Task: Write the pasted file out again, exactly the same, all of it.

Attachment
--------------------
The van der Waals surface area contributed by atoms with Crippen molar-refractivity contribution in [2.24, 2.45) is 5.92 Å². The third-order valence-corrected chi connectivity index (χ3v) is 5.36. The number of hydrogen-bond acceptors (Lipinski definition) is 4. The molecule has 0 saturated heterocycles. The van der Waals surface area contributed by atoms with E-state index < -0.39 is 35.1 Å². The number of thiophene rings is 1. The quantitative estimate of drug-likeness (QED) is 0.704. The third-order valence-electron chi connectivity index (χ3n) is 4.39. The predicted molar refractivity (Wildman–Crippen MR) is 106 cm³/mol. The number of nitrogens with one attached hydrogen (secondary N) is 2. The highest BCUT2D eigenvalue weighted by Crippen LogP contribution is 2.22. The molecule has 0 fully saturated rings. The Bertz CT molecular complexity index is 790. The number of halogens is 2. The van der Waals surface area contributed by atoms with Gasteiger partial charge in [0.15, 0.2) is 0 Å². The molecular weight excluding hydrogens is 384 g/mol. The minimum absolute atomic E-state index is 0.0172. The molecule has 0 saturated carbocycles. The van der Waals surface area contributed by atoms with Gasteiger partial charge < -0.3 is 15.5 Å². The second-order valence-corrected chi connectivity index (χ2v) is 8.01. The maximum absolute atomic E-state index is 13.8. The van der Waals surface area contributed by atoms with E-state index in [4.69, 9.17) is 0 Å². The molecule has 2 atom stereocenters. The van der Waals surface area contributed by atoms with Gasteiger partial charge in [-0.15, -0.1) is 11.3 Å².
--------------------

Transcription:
The van der Waals surface area contributed by atoms with Crippen molar-refractivity contribution in [2.24, 2.45) is 5.92 Å². The third-order valence-corrected chi connectivity index (χ3v) is 5.36. The number of hydrogen-bond acceptors (Lipinski definition) is 4. The molecule has 0 saturated heterocycles. The van der Waals surface area contributed by atoms with E-state index < -0.39 is 35.1 Å². The number of thiophene rings is 1. The quantitative estimate of drug-likeness (QED) is 0.704. The third-order valence-electron chi connectivity index (χ3n) is 4.39. The predicted molar refractivity (Wildman–Crippen MR) is 106 cm³/mol. The number of nitrogens with one attached hydrogen (secondary N) is 2. The highest BCUT2D eigenvalue weighted by Crippen LogP contribution is 2.22. The molecule has 0 fully saturated rings. The Bertz CT molecular complexity index is 790. The number of halogens is 2. The van der Waals surface area contributed by atoms with Gasteiger partial charge in [0.15, 0.2) is 0 Å². The molecular weight excluding hydrogens is 384 g/mol. The minimum absolute atomic E-state index is 0.0172. The molecule has 0 saturated carbocycles. The van der Waals surface area contributed by atoms with Gasteiger partial charge < -0.3 is 15.5 Å². The second-order valence-corrected chi connectivity index (χ2v) is 8.01. The maximum absolute atomic E-state index is 13.8. The van der Waals surface area contributed by atoms with E-state index in [4.69, 9.17) is 0 Å². The molecule has 2 atom stereocenters. The van der Waals surface area contributed by atoms with Gasteiger partial charge in [-0.15, -0.1) is 11.3 Å².